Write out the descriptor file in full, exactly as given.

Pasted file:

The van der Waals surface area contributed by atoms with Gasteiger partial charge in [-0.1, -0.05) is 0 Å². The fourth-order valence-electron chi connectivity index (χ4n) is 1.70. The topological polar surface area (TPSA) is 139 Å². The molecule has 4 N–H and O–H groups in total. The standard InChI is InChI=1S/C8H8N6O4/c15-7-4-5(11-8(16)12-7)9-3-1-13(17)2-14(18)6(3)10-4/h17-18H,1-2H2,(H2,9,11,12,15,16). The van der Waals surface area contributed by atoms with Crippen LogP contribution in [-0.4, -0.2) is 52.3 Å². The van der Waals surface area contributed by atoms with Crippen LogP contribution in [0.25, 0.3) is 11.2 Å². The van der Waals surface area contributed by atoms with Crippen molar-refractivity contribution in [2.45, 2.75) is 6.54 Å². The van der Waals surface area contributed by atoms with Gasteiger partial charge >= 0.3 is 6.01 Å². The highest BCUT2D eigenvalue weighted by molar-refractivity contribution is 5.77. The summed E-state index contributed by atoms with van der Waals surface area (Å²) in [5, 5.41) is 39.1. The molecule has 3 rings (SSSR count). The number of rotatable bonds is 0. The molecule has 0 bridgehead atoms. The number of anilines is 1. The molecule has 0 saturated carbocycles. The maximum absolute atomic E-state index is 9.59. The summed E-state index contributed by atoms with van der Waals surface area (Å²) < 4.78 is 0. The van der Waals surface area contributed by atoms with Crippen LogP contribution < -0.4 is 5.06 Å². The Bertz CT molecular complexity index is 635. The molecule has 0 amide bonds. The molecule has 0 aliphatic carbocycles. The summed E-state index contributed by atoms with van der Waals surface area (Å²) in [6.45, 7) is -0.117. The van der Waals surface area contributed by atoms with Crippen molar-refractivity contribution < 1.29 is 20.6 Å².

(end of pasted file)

The van der Waals surface area contributed by atoms with Gasteiger partial charge in [-0.1, -0.05) is 0 Å². The fourth-order valence-electron chi connectivity index (χ4n) is 1.70. The topological polar surface area (TPSA) is 139 Å². The molecule has 4 N–H and O–H groups in total. The standard InChI is InChI=1S/C8H8N6O4/c15-7-4-5(11-8(16)12-7)9-3-1-13(17)2-14(18)6(3)10-4/h17-18H,1-2H2,(H2,9,11,12,15,16). The van der Waals surface area contributed by atoms with Crippen LogP contribution in [-0.4, -0.2) is 52.3 Å². The van der Waals surface area contributed by atoms with Crippen LogP contribution in [0.25, 0.3) is 11.2 Å². The van der Waals surface area contributed by atoms with Crippen molar-refractivity contribution in [2.45, 2.75) is 6.54 Å². The van der Waals surface area contributed by atoms with Gasteiger partial charge >= 0.3 is 6.01 Å². The highest BCUT2D eigenvalue weighted by molar-refractivity contribution is 5.77. The summed E-state index contributed by atoms with van der Waals surface area (Å²) in [5, 5.41) is 39.1. The molecule has 3 rings (SSSR count). The number of rotatable bonds is 0. The molecule has 0 bridgehead atoms. The number of anilines is 1. The molecule has 0 saturated carbocycles. The maximum absolute atomic E-state index is 9.59. The summed E-state index contributed by atoms with van der Waals surface area (Å²) < 4.78 is 0. The van der Waals surface area contributed by atoms with Crippen LogP contribution < -0.4 is 5.06 Å². The Bertz CT molecular complexity index is 635. The molecule has 0 amide bonds. The molecule has 0 aliphatic carbocycles. The summed E-state index contributed by atoms with van der Waals surface area (Å²) in [6.45, 7) is -0.117. The van der Waals surface area contributed by atoms with Crippen molar-refractivity contribution < 1.29 is 20.6 Å².